Note: In writing this, I recognize that there’s no way to not over generalize. I deeply love and respect many people who still identify with the church and am so grateful for the upbringing that I had. I acknowledge that there are many experiences, and I want to humbly share mine, to put a friendly face on this generation that is fleeing the church.
Almost two years ago, without any announcement or fanfare, I left the Evangelical Church. It sounds dramatic, but it really was a mundane decision—“Let’s not go to church today.” One Sunday turned into a few months and a realization that, hey, we don’t go to that church anymore.
We spent some time half-heartedly visiting other churches nearby, but I realized that every time I stepped into a church, I felt lonely and out of place. This was mind-blowing to me, as a child of the youth group heyday. Throughout most of my childhood I was at church three to four times a week.
How could I, the quintessential “church girl” feel left out in church culture? Why, when I looked around in the church, was I not seeing my tribe anymore? Why was it that even though we professed to believe the same things and love the same God, our lives, values and opinions seemed so different? Piece by piece it came to me over months of reflection.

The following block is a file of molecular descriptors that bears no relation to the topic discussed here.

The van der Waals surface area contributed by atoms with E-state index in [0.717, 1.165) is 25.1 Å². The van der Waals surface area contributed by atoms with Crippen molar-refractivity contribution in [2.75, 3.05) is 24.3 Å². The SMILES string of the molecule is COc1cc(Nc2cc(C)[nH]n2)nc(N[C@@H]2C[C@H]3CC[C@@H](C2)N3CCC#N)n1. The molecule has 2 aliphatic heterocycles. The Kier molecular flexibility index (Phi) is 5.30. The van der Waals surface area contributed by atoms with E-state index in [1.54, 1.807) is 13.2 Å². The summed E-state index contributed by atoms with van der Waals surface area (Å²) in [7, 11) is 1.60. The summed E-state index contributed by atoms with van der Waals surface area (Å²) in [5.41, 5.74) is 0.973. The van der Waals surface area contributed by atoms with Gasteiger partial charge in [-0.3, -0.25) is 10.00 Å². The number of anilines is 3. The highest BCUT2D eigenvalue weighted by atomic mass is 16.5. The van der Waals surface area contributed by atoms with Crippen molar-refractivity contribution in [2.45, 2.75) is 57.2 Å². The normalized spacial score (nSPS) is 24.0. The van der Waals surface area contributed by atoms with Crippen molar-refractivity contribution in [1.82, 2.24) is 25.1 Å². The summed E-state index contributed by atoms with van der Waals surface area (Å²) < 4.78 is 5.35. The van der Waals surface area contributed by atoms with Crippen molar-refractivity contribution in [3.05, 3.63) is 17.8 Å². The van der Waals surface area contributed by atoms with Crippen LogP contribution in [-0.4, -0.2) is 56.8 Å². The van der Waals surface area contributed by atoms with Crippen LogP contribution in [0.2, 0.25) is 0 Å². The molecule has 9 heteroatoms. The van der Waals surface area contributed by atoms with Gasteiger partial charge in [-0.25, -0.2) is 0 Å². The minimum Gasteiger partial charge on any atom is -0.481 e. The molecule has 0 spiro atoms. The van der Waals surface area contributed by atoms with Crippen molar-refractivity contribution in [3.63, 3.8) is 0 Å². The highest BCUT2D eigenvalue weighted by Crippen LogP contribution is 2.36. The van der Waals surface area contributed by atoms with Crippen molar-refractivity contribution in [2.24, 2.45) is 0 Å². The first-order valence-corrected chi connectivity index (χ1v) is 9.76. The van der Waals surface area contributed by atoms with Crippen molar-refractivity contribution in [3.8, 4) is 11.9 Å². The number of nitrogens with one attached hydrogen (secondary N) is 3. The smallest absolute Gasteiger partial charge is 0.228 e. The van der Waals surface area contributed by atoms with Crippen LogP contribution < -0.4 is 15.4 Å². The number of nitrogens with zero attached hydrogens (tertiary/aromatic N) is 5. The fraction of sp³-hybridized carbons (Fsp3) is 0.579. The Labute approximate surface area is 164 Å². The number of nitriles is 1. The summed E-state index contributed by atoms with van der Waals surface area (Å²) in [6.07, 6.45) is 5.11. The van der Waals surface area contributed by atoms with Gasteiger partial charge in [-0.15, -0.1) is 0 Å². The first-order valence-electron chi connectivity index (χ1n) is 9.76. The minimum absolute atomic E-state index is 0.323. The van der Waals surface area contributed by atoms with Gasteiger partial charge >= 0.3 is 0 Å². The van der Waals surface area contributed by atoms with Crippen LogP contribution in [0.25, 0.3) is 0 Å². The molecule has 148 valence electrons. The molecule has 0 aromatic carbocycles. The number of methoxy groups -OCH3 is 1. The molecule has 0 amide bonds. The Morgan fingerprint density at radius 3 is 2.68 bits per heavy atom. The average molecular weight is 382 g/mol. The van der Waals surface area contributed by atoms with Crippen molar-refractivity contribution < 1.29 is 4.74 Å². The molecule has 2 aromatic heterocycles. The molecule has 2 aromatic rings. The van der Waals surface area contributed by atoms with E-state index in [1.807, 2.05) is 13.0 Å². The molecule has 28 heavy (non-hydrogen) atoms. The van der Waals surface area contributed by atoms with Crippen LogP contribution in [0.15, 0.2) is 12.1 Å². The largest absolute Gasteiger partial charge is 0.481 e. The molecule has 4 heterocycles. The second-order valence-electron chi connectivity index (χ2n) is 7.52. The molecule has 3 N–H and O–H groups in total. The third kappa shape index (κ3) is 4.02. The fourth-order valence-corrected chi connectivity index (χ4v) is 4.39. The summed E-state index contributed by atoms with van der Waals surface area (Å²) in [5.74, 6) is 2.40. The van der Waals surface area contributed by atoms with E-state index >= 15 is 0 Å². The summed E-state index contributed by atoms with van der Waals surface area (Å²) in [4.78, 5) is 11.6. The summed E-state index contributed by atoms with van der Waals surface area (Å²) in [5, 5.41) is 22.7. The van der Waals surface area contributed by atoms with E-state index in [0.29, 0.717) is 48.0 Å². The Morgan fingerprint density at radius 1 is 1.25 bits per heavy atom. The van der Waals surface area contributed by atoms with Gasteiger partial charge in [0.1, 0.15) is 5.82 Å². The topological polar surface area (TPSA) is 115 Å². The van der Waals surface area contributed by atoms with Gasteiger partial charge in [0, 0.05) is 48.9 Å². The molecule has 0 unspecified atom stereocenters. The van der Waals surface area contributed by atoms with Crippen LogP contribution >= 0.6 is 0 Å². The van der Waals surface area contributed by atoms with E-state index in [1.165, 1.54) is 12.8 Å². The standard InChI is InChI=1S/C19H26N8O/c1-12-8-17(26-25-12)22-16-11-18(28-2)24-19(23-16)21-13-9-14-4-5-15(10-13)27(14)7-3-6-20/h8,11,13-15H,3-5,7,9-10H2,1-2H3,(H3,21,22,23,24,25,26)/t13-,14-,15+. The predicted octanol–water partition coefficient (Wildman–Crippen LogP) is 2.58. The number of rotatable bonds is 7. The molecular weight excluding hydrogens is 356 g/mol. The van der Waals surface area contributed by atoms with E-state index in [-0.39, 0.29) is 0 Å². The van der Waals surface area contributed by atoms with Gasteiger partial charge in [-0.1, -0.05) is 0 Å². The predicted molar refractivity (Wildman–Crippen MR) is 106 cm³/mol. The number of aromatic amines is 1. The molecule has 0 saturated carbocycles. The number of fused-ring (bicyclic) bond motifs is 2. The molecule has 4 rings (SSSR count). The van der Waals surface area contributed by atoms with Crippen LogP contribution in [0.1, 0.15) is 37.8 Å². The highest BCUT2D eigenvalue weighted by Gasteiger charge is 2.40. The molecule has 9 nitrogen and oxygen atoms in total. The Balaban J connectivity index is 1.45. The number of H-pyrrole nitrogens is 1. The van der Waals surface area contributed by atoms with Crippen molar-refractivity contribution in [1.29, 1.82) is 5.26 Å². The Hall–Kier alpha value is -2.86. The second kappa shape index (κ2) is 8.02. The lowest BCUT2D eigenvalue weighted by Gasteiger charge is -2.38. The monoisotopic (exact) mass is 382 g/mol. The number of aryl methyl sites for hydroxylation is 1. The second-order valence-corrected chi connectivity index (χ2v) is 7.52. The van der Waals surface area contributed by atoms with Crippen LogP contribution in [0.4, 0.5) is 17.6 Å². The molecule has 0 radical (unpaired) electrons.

My exodus from the church started in 2008. Obama was running for President, and I was a junior in college. I was young, excited and able to vote for the first time, and I was 100% sold on the hope that Barack Obama was proffering. I wore Obama campaign buttons on my messenger bag and attended campaign events featuring Donald Miller. The response that I got from my beloved church that I attended at the time was that it wasn’t acceptable to support Obama and be a Christian.
One Sunday, a woman in my church handed me copied pages of an article from the magazine Christianity Today about why abortion is wrong. She assumed that because of my support of Obama, I must support the right to choose. Another person I respect sent me a Facebook message quoting verses from the Old Testament about how God judged a political leader named Manasseh for massacring babies and that the United States would be judged in the same way if we didn’t overturn Roe v. Wade. As far as being pro-life, I actually agreed with both of them, but it seemed that neither of them wanted to ask me what I thought and instead sent me the implicit message that is often unwittingly sent by the church:
“If you think this, you don’t belong here.”
I desperately wanted to belong there. I had always belonged there; church had been a second home to me for my entire life. There was nothing in me that wanted to leave the church, yet I found myself in a situation where I felt like the people who I wanted didn’t want me. I felt like I had to choose between being true to myself or staying inside the Evangelical framework.
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